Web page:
Charles Dickens stirred up this kind of popular hysteria with that most sentimental of all of his popular books, The Old Curiosity Shop, in the 1830s, when rioting crowds stormed the piers of New York City (another version of the tale says Boston). The captain of the ship, bringing the latest installment of the journal in which the novel was being published serial fashion, kept off shore for a few hours and addressed the crowd with a megaphone across the waters. Dickens had not yet been permitted past the gatekeepers of his day, and so still published in alternative forms (self-pub). Does LIttle Nell die? the crowd wanted to know. The captain was afraid they would storm aboard his ship looking for copies to tear from each others' feverish hands, and capsize the vessel. "Yes, Little Nell has died!" came the call across the waters. And the crowd went into mourning. Nations on both sides of the Atlantic went into a frenzy of grieving. It is said (okay, I am embroidering now) that many more cultured readers died or had to be hospitalized from laughing so hard at this cartoonish little child's tragic demise to the tune of out of tune violin music. In other words, it has to rank as one of the greatest marketing triumphs of all time.
Where will this form of hysteria and marketing hype move next? Will it hover like a UFO over a hot spot or a novel near your house? Will the next author hiding in the ship for fear of rioting crowds be me? or you? Will his agent Jeff remain in hiding for months, in fear of his life, until people calm down? Will Deborah send him secret messages, baked into suspiciously large scones, to be carried by Marty Feldman "walking this way?"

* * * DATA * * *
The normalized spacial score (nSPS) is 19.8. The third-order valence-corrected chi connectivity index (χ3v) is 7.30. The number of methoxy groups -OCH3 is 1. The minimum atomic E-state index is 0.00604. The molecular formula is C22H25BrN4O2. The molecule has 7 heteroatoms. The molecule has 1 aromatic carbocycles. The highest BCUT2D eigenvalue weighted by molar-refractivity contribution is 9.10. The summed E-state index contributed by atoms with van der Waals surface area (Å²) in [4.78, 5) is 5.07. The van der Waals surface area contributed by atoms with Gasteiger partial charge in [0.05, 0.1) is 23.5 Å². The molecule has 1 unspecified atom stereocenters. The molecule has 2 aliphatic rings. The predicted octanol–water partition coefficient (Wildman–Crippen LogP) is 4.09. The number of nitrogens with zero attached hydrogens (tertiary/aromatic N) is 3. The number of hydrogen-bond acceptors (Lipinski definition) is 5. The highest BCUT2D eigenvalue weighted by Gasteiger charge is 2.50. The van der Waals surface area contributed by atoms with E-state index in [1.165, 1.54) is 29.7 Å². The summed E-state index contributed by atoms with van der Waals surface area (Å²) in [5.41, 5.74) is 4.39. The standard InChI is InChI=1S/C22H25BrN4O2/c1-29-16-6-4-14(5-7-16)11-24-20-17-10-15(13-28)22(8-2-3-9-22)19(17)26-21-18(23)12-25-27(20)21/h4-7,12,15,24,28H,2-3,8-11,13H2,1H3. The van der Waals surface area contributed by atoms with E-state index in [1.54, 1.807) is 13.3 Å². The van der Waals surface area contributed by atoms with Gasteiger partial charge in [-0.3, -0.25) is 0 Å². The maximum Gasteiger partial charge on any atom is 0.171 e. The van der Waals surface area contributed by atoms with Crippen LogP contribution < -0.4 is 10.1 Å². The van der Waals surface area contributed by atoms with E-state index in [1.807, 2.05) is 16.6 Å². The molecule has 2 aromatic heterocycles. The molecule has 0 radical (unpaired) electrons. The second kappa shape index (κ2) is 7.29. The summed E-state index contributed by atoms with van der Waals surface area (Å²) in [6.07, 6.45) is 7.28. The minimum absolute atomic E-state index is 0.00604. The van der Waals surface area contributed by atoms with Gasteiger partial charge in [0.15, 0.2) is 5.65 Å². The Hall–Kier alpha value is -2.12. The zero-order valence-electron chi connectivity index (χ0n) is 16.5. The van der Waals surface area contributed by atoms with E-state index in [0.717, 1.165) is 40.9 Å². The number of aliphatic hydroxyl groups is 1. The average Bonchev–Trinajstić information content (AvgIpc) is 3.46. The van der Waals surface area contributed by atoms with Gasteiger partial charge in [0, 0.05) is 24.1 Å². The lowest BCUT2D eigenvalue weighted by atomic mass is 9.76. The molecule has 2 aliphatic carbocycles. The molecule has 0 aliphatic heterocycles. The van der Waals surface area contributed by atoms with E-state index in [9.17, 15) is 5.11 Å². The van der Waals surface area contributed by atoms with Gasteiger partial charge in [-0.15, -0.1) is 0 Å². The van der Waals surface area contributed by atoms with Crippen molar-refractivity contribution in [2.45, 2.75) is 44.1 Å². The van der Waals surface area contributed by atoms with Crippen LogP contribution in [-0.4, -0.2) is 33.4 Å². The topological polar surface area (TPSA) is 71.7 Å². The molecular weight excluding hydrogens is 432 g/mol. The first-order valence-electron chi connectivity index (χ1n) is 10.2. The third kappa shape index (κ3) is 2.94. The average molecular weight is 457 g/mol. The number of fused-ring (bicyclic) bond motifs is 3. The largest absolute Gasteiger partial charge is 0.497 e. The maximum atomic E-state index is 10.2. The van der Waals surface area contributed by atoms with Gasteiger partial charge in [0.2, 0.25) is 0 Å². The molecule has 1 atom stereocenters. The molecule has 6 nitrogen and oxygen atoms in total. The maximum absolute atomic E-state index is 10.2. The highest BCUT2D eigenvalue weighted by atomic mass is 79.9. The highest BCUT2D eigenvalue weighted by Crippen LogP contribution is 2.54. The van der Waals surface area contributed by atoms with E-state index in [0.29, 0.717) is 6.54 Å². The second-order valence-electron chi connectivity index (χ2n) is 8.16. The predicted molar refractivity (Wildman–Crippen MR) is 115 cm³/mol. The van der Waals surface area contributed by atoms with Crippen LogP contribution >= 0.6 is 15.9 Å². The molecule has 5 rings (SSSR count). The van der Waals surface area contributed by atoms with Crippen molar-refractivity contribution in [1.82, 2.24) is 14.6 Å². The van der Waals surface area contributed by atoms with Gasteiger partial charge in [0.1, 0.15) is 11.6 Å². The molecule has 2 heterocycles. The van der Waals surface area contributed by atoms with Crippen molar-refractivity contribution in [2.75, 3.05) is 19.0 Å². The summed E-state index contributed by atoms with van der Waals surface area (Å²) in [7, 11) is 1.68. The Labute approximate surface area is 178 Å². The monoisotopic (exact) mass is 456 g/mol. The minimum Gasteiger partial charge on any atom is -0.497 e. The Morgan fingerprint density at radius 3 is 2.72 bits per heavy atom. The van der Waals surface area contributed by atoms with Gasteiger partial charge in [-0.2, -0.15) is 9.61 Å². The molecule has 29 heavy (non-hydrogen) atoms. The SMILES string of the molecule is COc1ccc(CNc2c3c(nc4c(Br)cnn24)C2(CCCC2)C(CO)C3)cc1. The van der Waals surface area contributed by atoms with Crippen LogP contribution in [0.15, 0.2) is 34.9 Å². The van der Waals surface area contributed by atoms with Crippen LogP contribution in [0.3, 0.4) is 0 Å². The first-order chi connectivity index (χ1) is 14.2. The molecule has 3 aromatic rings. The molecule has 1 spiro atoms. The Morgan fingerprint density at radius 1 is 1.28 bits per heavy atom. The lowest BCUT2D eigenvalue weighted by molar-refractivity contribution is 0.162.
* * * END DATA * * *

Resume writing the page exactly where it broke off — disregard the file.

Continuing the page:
John, "Abductions" will always be a dependable marketable story, but none of them have been on the Bestseller lists for years.
Which makes me wonder if it's time for a new round? Do you believe that these popular fads go in cycles?
For example, post-apocalyptic literature has been around since before St. John on Patmos. Actually,the Book of Revelations is just one sample from the end-of-world genre popular in ancient Roman times--hundreds of them were written at the time. An excellent modern example is Mary Shelley's novel about a last man on earth sort of wanderer across futuristic Europe. I was reading that sort of thing when I was a kid (e.g., Andre Norton's Daybreak 2245 from the 1950s, and I think August Derleth or somebody did a novel).
Gosh John, your comment couldn't be more timely at least for me. I sure hope the world is ready for another warning from the almighty, ala Noah. Because that's what my manuscript is all about - the end of the world as we know it.
My best wishes for a great success with that, Sondra. Many people at the moment seem to feel that the Mayan calendar predicts the end is near (November, is it?). I don't find myself breaking a sweat over it. I do enjoy post-apoc fiction very much--have actually written a little of it, and plan to do more. My question is: if I write an end of the world novel, and the end of the world happens, who will be around to read my novel? There seems to be Noah answer to that question.
Well, my advice to you is to wait until December 31, 2012, and if nothing happens, write the book.
My source does not have any connection to the Mayan calendar, but there is a prediction that will end our world in a couple of generations. The problem that we seem to be having with most end of days theories is that they have no purpose in the world ending, mine does. I'll send you video soon, I'm working on my video essay now.